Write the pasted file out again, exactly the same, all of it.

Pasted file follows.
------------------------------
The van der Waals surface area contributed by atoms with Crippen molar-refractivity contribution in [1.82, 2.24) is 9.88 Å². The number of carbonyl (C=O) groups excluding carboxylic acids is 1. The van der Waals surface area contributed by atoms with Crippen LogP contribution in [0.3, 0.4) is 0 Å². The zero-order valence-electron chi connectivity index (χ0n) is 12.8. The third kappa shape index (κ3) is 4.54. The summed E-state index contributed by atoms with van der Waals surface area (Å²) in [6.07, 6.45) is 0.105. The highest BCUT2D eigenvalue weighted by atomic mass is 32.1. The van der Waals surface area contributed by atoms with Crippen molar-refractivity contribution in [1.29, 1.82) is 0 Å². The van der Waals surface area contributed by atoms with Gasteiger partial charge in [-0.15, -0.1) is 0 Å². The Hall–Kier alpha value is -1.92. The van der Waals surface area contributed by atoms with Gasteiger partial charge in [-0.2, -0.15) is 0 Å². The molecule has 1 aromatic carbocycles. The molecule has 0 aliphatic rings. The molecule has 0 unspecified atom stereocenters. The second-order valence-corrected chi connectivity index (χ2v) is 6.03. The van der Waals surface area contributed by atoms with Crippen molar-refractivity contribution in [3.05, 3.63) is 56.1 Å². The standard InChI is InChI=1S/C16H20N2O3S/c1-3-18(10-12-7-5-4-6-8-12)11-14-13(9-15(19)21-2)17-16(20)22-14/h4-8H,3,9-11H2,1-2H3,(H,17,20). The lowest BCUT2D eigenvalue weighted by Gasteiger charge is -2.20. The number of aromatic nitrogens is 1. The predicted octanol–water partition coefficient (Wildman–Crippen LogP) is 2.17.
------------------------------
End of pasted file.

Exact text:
The van der Waals surface area contributed by atoms with Crippen molar-refractivity contribution in [1.82, 2.24) is 9.88 Å². The number of carbonyl (C=O) groups excluding carboxylic acids is 1. The van der Waals surface area contributed by atoms with Crippen LogP contribution in [0.3, 0.4) is 0 Å². The zero-order valence-electron chi connectivity index (χ0n) is 12.8. The third kappa shape index (κ3) is 4.54. The summed E-state index contributed by atoms with van der Waals surface area (Å²) in [6.07, 6.45) is 0.105. The highest BCUT2D eigenvalue weighted by atomic mass is 32.1. The van der Waals surface area contributed by atoms with Crippen molar-refractivity contribution in [1.29, 1.82) is 0 Å². The van der Waals surface area contributed by atoms with Gasteiger partial charge in [-0.15, -0.1) is 0 Å². The Hall–Kier alpha value is -1.92. The van der Waals surface area contributed by atoms with Gasteiger partial charge in [-0.2, -0.15) is 0 Å². The molecule has 1 aromatic carbocycles. The molecule has 0 aliphatic rings. The molecule has 0 unspecified atom stereocenters. The second-order valence-corrected chi connectivity index (χ2v) is 6.03. The van der Waals surface area contributed by atoms with Crippen molar-refractivity contribution in [3.05, 3.63) is 56.1 Å². The standard InChI is InChI=1S/C16H20N2O3S/c1-3-18(10-12-7-5-4-6-8-12)11-14-13(9-15(19)21-2)17-16(20)22-14/h4-8H,3,9-11H2,1-2H3,(H,17,20). The lowest BCUT2D eigenvalue weighted by Gasteiger charge is -2.20. The number of aromatic nitrogens is 1. The predicted octanol–water partition coefficient (Wildman–Crippen LogP) is 2.17.